Ask a Pro
Ask a Pro: Bathroom floor fix
The vinyl tiles on my bathroom floor were laid over existing tile, which caused the top layer of tiles to shift. I have removed all the tiles down to the concrete, but now the floor is too uneven to lay a solid piece of linoleum over. I am thinking of laying down plywood, but it would have to be glued down. How will this change affect replacing the toilet? - Mark, via email
You did the right thing by going right down to the concrete and starting over. Make sure you use a heavy, metal floor scraper (sold at most home-improvement stores) to make light work of most deposits on concrete. Think of it as a 6″- to 8″-wide chisel on a shovel handle. If the deposits are really tough, you can also rent a mechanical scraper from an equipment rental shop.
Clean the floor as well as possible, then treat it with a concrete-bonding agent and pour out a thin layer of self-levelling concrete. This process sounds much harder than it actually is but both the concrete and the bonding agent are available at home-improvement stores.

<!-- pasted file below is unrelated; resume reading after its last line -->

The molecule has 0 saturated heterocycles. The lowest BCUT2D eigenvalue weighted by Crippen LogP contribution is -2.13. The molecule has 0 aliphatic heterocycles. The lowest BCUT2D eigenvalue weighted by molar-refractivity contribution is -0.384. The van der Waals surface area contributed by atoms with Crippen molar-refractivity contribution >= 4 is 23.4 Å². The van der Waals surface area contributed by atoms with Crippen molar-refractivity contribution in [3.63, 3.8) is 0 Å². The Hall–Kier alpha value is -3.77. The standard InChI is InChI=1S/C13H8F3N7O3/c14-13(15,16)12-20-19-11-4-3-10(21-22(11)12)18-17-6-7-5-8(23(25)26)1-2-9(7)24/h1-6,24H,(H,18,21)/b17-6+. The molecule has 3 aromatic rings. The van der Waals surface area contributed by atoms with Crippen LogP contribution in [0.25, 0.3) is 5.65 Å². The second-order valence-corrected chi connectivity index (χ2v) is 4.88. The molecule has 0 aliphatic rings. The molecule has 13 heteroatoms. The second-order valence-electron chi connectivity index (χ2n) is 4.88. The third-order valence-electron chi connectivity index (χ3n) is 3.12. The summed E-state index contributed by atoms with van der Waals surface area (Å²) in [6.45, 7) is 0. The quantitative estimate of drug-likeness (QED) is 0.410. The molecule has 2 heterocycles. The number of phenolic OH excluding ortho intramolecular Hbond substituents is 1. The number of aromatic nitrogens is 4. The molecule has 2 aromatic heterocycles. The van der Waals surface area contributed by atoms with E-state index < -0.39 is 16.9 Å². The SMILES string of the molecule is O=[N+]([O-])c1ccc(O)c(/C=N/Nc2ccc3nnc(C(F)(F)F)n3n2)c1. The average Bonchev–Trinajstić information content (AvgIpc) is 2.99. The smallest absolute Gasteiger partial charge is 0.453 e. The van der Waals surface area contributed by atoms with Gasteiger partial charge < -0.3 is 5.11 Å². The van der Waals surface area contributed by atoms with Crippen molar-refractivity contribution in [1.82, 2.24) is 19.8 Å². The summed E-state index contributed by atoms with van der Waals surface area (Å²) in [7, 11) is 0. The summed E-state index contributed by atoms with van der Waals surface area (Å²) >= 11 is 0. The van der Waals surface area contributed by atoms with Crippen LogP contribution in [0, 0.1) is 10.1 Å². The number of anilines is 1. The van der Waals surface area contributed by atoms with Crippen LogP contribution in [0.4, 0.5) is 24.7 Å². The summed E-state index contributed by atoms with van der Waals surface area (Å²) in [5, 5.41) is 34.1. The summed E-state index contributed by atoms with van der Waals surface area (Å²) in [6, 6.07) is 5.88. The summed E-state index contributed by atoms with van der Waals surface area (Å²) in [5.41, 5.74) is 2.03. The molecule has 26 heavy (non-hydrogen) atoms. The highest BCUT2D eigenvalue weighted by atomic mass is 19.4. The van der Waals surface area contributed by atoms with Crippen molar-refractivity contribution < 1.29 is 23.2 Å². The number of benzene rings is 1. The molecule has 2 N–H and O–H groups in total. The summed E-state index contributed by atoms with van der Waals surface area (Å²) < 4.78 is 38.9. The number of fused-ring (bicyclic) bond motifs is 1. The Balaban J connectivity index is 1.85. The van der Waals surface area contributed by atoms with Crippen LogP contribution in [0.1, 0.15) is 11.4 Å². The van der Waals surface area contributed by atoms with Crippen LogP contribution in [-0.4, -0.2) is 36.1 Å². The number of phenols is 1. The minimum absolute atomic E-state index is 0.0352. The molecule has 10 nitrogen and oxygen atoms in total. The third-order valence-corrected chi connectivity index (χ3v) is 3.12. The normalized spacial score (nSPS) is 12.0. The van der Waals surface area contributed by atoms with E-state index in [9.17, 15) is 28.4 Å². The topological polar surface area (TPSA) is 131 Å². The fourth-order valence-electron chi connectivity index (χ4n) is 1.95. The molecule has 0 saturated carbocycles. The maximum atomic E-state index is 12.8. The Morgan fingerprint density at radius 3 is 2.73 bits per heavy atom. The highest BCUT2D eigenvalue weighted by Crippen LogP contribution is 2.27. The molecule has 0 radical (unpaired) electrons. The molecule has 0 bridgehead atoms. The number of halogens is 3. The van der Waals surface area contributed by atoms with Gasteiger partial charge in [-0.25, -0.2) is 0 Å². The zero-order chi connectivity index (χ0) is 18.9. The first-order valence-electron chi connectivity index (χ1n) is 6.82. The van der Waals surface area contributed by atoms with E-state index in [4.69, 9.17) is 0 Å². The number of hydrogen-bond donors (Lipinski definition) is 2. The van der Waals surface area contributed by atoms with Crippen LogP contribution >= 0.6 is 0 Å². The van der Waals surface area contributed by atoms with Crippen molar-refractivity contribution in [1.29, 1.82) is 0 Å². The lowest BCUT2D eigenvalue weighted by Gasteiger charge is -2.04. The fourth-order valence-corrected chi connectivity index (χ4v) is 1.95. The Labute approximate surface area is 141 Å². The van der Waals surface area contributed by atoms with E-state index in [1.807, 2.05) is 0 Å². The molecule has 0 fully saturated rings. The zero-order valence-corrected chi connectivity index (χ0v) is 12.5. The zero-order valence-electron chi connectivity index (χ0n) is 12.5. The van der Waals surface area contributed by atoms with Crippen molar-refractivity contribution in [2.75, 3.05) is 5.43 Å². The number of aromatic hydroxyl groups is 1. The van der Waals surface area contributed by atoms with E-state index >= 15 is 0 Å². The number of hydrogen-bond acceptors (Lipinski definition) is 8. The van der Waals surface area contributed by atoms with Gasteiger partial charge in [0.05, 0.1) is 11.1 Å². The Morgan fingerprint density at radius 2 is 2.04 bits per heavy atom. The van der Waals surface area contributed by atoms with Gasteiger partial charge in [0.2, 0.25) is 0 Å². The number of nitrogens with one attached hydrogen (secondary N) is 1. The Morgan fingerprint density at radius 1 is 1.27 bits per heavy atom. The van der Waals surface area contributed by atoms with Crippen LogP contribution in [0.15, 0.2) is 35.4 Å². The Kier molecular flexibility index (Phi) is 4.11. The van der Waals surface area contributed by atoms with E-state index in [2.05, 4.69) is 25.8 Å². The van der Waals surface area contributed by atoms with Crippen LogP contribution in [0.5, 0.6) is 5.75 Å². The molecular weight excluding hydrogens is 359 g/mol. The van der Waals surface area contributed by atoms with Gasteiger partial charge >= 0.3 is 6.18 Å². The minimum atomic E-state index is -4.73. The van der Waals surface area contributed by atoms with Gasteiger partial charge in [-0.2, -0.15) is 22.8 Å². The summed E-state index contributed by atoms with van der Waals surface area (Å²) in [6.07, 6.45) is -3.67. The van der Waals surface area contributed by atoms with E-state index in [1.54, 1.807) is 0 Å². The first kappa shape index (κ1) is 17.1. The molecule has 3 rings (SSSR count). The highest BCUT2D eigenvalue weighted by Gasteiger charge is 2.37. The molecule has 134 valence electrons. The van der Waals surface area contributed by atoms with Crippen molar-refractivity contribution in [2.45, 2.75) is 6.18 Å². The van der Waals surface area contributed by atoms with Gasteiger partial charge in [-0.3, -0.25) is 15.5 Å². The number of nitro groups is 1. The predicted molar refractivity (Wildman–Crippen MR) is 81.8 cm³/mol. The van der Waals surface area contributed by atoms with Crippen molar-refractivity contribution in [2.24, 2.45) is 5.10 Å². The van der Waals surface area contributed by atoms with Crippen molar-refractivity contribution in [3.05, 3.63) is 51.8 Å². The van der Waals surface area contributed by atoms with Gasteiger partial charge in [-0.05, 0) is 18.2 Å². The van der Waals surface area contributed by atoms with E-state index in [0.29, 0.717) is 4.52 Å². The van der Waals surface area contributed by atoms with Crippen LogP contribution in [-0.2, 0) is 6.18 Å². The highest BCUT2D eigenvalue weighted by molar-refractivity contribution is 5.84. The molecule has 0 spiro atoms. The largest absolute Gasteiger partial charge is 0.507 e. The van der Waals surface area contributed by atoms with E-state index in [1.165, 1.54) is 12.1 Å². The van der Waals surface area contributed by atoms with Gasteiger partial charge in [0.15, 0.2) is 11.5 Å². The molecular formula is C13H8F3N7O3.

Finally, if you must go to a layer atop the concrete, stay away from plywood. Cement board or HardieBacker board is the way to go, as these materials are far more moisture-resistant. To attach the board to the concrete floor, use either thin-set mortar or a polyurethane adhesive.
As an alternative, consider installing inexpensive ceramic tile and eliminate all the hassles associated with the linoleum tiles. Ceramic is actually a do-it-yourself-friendly project and requires very little in the way of tools. For the minimal cost increase with ceramic, you gain a floor that both looks and wears better than peel-and-stick tiles. Also, you will have some new tools and a new skill that will follow you to your next home.
As for the toilet, unless you raise the floor by a huge amount, a new wax gasket should suffice. If a new gasket isn’t thick enough, you can get a thicker one for situations such as these, or you can simply stack two gaskets together.